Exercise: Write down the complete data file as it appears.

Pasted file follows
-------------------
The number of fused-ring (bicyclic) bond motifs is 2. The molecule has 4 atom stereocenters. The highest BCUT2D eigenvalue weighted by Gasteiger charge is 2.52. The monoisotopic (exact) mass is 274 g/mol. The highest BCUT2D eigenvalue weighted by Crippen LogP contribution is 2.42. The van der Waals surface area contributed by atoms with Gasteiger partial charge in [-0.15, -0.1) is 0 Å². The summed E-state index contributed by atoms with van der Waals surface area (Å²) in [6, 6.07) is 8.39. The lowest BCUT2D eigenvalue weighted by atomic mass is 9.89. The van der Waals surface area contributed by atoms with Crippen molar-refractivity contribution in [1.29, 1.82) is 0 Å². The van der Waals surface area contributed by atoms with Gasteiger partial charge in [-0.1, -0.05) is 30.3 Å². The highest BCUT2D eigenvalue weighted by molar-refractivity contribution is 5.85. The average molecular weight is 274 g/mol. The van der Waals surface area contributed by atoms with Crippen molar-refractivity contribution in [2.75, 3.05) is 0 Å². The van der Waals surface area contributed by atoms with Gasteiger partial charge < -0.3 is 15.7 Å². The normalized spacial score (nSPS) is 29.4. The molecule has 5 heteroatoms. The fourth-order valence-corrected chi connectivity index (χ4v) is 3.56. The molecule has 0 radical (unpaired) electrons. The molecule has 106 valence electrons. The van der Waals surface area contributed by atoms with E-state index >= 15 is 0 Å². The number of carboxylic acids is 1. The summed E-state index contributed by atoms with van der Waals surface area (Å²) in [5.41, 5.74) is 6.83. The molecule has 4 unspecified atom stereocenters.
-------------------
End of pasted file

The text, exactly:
The number of fused-ring (bicyclic) bond motifs is 2. The molecule has 4 atom stereocenters. The highest BCUT2D eigenvalue weighted by Gasteiger charge is 2.52. The monoisotopic (exact) mass is 274 g/mol. The highest BCUT2D eigenvalue weighted by Crippen LogP contribution is 2.42. The van der Waals surface area contributed by atoms with Gasteiger partial charge in [-0.15, -0.1) is 0 Å². The summed E-state index contributed by atoms with van der Waals surface area (Å²) in [6, 6.07) is 8.39. The lowest BCUT2D eigenvalue weighted by atomic mass is 9.89. The van der Waals surface area contributed by atoms with Crippen molar-refractivity contribution in [1.29, 1.82) is 0 Å². The van der Waals surface area contributed by atoms with Gasteiger partial charge in [-0.1, -0.05) is 30.3 Å². The highest BCUT2D eigenvalue weighted by molar-refractivity contribution is 5.85. The average molecular weight is 274 g/mol. The van der Waals surface area contributed by atoms with Crippen molar-refractivity contribution in [2.75, 3.05) is 0 Å². The van der Waals surface area contributed by atoms with Gasteiger partial charge < -0.3 is 15.7 Å². The normalized spacial score (nSPS) is 29.4. The molecule has 5 heteroatoms. The fourth-order valence-corrected chi connectivity index (χ4v) is 3.56. The molecule has 0 radical (unpaired) electrons. The molecule has 106 valence electrons. The van der Waals surface area contributed by atoms with E-state index >= 15 is 0 Å². The number of carboxylic acids is 1. The summed E-state index contributed by atoms with van der Waals surface area (Å²) in [5.41, 5.74) is 6.83. The molecule has 4 unspecified atom stereocenters.